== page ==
The case against the 18 employees of Crown Resorts Limited detained over the weekend just got worse as Chinese police have reportedly obtained communications that document the movement of millions of dollars offshore by mainland high-rollers.

According to a report from The Sydney Morning Herald newspaper, the sensitive information was contained in the computers, laptops and mobile telephones of the arrested and included provisions and repayments of credit with Crown Resorts Limited.

The employees of the Melbourne-based firm were arrested by police in Shanghai for alleged gambling-related crimes following several months of investigations as part of an operation dubbed “Duanlian”, which in Chinese translates as “to break the chain”. The Chinese government has long been trying to curtail its nationals from engaging in overseas gambling by terminating the personal and financial links between foreign casino operators and their mainland clients. Led by President Xi Jinping, officials perceive that the activity is linked to corruption, money-laundering and domestic instability particularly as many of the gamblers that have gone broke as a result of gambling have been small business owners.

“They’ll certainly have a local database of players that they service in China,” an unidentified former senior employee of Crown Resorts Limited that had been tasked with attracting Chinese customers to Australia told The Sydney Morning Herald. “Player names, details, contact, wife, kids, birthday, how big they play, what their average daily theoretical is, how often they visited, what [VIP] programs they’re on. How often they visit, how often they lose each trip, the local [staff] will have those details.”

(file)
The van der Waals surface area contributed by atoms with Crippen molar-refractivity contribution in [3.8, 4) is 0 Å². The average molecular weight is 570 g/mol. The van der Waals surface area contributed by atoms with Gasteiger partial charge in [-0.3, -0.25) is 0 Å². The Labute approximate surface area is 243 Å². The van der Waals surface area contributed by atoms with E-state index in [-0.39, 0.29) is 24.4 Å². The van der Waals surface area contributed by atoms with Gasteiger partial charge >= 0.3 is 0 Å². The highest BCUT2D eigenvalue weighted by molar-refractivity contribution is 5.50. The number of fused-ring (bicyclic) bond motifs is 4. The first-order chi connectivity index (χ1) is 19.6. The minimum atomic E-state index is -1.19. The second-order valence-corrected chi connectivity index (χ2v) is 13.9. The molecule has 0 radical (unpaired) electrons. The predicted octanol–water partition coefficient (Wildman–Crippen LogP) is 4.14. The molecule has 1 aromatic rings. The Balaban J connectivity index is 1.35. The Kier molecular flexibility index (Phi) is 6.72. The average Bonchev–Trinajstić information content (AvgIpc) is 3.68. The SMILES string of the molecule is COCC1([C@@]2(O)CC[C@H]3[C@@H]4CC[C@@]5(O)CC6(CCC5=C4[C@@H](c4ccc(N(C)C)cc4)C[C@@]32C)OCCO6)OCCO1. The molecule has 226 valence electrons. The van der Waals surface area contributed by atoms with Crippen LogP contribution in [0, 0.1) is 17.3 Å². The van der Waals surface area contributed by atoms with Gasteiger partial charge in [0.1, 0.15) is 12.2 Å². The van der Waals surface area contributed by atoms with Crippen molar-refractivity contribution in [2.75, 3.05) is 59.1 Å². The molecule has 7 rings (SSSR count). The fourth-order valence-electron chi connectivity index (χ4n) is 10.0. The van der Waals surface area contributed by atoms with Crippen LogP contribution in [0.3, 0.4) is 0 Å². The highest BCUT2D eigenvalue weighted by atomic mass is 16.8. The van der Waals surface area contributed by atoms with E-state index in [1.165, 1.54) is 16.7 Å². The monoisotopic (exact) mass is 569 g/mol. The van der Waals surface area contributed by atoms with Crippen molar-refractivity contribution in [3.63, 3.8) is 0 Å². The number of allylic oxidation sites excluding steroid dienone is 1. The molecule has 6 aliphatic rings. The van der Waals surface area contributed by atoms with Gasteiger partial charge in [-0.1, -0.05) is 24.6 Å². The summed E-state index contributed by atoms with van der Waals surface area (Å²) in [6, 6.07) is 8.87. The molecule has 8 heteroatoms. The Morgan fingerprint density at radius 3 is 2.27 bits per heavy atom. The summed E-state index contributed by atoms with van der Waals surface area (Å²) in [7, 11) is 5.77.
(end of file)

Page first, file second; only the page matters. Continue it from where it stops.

Those arrested included Jason O’Connor, VIP International Executive General Manager for Crown Resorts Limited, while the newspaper cited family members present at the time of the late-night action as reporting that the police had arrived with detailed knowledge of their lives. It detailed how one husband, who is a foreign national of Chinese ethnicity, declared that police had expressed surprise at his presence while questioning his wife as they believed he had been scheduled to travel for work.

The newspaper reported that there are two main ways for Chinese players to access funds in Australia with the amounts potentially reaching tens of millions of dollars at a time. One is to deposit money in illicit “underground banks” that proliferate through China as a bypass of the nation’s tight capital controls while another involves competitors directly consigning cash into their accounts via the casinos. It detailed that this second route is especially popular with wealthy visitors such as those from Hong Kong or Macau that have funds out of the reach of Beijing.

The Sydney Morning Herald reported that individuals in mainland China are limited to transferring the equivalent of $50,000 offshore a year through official channels while Crown Resorts Limited’s best clients are often provided with revolving lines of credit with no questions asked with accounts settled later depending on how much the customer wins or loses.

“Even if they offer credit and there’s sufficient evidence on the company e-mail that they entice the players with credit, that’s also illegal,” a second unidentified source told The Sydney Morning Herald.

The Bloomberg news service earlier reported that Chinese authorities had warned Crown Resorts Limited as early as last year to halt its efforts at attracting high rollers from the mainland to gamble overseas. While the Australian company subsequently shifted its marketing activities to focus more on its resorts and entertainment offerings, authorities did not perceive this as amounting to a material change.

The Sydney Morning Herald reported that the sales and marketing staff at Crown Resorts Limited in China are heavily incentivized through commissions to land clients at the baccarat tables. It cited Deutsche Bank as detailing that the company’s VIP offerings represent 25% of the casino firm’s overall revenues with China accounting for 70% of this figure. It quoted Credit Suisse as estimating that 30% of the VIP Chinese revenues come from direct marketing carried out by those detained, who have yet to be charged, while the remainder is from junket operators.

“Once an agent is caught, their contacts of Chinese customers, records of communication and the underground money transfer routes become exposed,” a Chinese intermediary who has organized junkets to South Korea told The Sydney Morning Herald.